Moron Economists and Global Warming

There are many different takes on global warming, many of them moronic. At the high end of the moronitude scale come the straightforward denialists. Never mind that all warming predictions so far have come true, or that glaciers and ice caps are visibly receding, or that extreme weather conditions have increased (as predicted) or that computer models based on different methods all predict warming; the true denialist doesn’t need facts, because there’s always an oil-funded pundit to reassure him that it’s still OK to drive a Hummer.But denialists still have a problem: despite large amounts of funding for their cause, there’s a distinct shortage of experts they can call on. Climate scientists themselves have reached a near-unanimous consensus on the issue, as have scientific bodies around the world. Favourite spokespeople of the denial movement such as Christopher Monckton have been caught lying so many times that they have no remaining credibility beyond their hardcore base of believers.

Enter the Economists. Now don’t get me wrong – I think Economics is a wonderful field with some of the world’s brightest people finding elegant explanations and proposed solutions for a plethora of issues. On the other hand, while blue-sky thinking is valuable, it tends to create far more dead-ends than real answers. Then bring in the denialists, and the combined result is a recipe for inaction: “No need to cut carbon usage because Doctor Fred Smith of Hastings University says we’ll find a solution”.

Today’s example of nicely-argued economical moronitude comes from David Friedman, and is provocatively-titled What is Wrong With Global Warming Anyway? In a nutshell, he argues that while warming has obvious downsides, it also has obvious upsides (primarily the ability to grow crops and live further away from the equator). He then states (erroneously) that it’s not possible to estimate the costs or the benefits, and so decides (erroneously again) that we can’t say whether the net effect of global warming is good or bad for humans. He is therefore led to the conclusion that there’s no point investing in CO2 reduction, as we can’t provide a cost/benefit analysis to justify the spending.

You may have already spotted that this argument is moronic, pretty much from start to end. His base assumption (that we can’t try to cost the pros and cons) is clearly wrong, and would have many of his fellow economists up in arms – after all, costing such things is how they earn their living – and we’re approaching the fifth anniversary of the review by the economist Nicholas Stern which did exactly this.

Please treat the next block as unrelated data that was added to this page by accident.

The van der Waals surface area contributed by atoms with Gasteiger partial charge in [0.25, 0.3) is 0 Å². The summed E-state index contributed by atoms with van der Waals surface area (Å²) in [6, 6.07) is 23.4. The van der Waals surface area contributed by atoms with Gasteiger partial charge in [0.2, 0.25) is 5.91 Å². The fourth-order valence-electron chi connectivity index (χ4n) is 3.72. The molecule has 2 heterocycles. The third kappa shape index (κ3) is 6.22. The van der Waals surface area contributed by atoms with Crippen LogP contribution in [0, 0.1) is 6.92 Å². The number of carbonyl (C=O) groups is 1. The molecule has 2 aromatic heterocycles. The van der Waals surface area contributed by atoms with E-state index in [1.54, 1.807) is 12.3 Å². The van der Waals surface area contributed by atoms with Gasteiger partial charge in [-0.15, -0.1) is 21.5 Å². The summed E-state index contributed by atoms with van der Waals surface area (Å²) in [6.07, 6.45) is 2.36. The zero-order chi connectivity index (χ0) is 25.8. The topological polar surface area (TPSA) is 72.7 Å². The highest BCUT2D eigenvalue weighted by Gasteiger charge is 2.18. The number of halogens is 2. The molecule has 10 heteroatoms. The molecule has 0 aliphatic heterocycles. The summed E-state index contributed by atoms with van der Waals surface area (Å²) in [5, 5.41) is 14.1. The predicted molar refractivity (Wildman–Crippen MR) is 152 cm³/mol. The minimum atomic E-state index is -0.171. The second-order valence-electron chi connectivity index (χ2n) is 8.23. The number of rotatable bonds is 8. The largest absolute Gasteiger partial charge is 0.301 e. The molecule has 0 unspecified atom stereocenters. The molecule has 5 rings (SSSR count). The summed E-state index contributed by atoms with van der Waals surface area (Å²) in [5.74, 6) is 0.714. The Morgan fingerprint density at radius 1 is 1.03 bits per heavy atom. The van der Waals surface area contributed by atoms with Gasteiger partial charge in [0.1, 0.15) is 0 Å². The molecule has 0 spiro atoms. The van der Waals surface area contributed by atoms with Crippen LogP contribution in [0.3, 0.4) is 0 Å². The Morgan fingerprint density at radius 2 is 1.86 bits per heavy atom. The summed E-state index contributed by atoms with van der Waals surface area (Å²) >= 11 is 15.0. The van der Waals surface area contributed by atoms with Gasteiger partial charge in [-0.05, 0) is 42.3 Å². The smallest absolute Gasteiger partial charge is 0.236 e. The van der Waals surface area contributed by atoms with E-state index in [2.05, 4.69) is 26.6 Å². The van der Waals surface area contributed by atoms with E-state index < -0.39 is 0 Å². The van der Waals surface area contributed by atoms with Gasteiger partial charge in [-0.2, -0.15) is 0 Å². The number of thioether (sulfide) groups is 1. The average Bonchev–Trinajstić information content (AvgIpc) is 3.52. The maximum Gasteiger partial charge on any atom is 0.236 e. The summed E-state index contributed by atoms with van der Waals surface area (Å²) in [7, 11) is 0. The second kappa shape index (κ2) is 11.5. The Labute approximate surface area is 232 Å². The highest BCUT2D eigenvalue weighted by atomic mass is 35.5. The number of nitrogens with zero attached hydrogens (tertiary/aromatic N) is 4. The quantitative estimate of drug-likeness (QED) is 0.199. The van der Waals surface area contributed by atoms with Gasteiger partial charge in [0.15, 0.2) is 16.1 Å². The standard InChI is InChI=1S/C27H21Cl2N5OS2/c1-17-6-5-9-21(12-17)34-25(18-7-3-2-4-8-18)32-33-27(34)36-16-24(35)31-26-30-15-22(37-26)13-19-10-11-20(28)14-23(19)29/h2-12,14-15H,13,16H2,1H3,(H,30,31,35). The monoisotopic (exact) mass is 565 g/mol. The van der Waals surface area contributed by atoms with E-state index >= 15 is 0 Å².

Friedman points out that warming will lead to more habitable areas in places such as Siberia and Canada, which could lead to economic gains – as could the opening of new sea routes previously blocked by ice. This is of course true. Let’s assume for a moment that as much new fertile and habitable land appears as vanishes elsewhere (this assumption is highly unlikely to be true anyway, but bear with me). So we end up with large parts of Africa, Asia, the Southern US and other places less fertile and habitable, while equivalent areas of northern Canada, Greenland and Siberia open up to human habitation.

That’s great, problem solved! The only minor problem is how to relocate several billion people several thousand miles from the world’s poorest regions, replace cities, electricity and water infrastructure, road and rail, deal with the huge social upheavals and wars that would inevitably result, and hey presto! A brand new, stable and happy (not to mention warmer) world.

Now, given that our societies have taken around 13,000 years to reach their current states, forgive me for being a little cynical that this may all be achievable in a few decades. Oh, and let’s not forget that warming can only help the spread of disease, with associated costs – there’s no loss/gain trade-off when it comes to more malaria. And let’s also remember that with rising sea levels, there is a net loss of land; and low-lying coastal land just happens to accommodate a large part of the global population, along with the greatest cities.

Friedman’s “don’t worry, we’ll find a solution” attitude is hilarious when contrasted with recent events. If you consider the pain caused by sub-prime mortgage disaster, does anyone believe a global evacuation and resettlement could be achieved? Friedman’s solution only works if a genocidal approach is taken (assumed but unmentioned by Friedman) – allow people in the Horn of Africa (for example) to die from famine, while allowing the Europeans and North Americans to expand and relocate northwards.